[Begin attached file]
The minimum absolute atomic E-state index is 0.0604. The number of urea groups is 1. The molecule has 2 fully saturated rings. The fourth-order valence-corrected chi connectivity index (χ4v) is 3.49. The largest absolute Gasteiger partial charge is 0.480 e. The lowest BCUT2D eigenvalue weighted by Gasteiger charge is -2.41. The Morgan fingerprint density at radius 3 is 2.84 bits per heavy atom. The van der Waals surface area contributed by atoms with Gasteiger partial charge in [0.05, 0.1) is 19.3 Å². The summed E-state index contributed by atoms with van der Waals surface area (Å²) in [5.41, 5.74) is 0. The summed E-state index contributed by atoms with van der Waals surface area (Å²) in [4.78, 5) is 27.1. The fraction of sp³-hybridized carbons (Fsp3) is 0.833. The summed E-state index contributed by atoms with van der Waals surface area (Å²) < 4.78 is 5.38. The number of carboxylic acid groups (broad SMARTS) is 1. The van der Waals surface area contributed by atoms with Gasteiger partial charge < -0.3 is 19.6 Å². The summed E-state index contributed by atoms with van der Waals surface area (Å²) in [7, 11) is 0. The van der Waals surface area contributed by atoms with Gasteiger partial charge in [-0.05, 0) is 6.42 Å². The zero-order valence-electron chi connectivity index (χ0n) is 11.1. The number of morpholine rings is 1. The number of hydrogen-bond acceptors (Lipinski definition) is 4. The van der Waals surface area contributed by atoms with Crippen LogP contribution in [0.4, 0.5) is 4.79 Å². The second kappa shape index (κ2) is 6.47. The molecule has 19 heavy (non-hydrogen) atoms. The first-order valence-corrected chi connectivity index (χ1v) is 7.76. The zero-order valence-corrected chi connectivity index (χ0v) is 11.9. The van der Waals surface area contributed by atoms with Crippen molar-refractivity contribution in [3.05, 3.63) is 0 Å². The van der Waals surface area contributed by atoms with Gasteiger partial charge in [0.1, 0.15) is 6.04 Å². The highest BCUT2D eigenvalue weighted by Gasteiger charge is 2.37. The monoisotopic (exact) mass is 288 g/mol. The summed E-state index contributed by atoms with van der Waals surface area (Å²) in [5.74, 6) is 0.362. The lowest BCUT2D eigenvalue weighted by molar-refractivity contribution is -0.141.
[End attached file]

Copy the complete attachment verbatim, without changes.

The minimum absolute atomic E-state index is 0.0604. The number of urea groups is 1. The molecule has 2 fully saturated rings. The fourth-order valence-corrected chi connectivity index (χ4v) is 3.49. The largest absolute Gasteiger partial charge is 0.480 e. The lowest BCUT2D eigenvalue weighted by Gasteiger charge is -2.41. The Morgan fingerprint density at radius 3 is 2.84 bits per heavy atom. The van der Waals surface area contributed by atoms with Gasteiger partial charge in [0.05, 0.1) is 19.3 Å². The summed E-state index contributed by atoms with van der Waals surface area (Å²) in [5.41, 5.74) is 0. The summed E-state index contributed by atoms with van der Waals surface area (Å²) in [4.78, 5) is 27.1. The fraction of sp³-hybridized carbons (Fsp3) is 0.833. The summed E-state index contributed by atoms with van der Waals surface area (Å²) < 4.78 is 5.38. The number of carboxylic acid groups (broad SMARTS) is 1. The van der Waals surface area contributed by atoms with Gasteiger partial charge < -0.3 is 19.6 Å². The summed E-state index contributed by atoms with van der Waals surface area (Å²) in [7, 11) is 0. The van der Waals surface area contributed by atoms with Gasteiger partial charge in [-0.05, 0) is 6.42 Å². The zero-order valence-electron chi connectivity index (χ0n) is 11.1. The number of morpholine rings is 1. The number of hydrogen-bond acceptors (Lipinski definition) is 4. The van der Waals surface area contributed by atoms with Crippen LogP contribution in [0.4, 0.5) is 4.79 Å². The second kappa shape index (κ2) is 6.47. The molecule has 19 heavy (non-hydrogen) atoms. The first-order valence-corrected chi connectivity index (χ1v) is 7.76. The zero-order valence-corrected chi connectivity index (χ0v) is 11.9. The van der Waals surface area contributed by atoms with Crippen molar-refractivity contribution in [3.05, 3.63) is 0 Å². The van der Waals surface area contributed by atoms with Gasteiger partial charge in [0.1, 0.15) is 6.04 Å². The highest BCUT2D eigenvalue weighted by Gasteiger charge is 2.37. The monoisotopic (exact) mass is 288 g/mol. The summed E-state index contributed by atoms with van der Waals surface area (Å²) in [5.74, 6) is 0.362. The lowest BCUT2D eigenvalue weighted by molar-refractivity contribution is -0.141.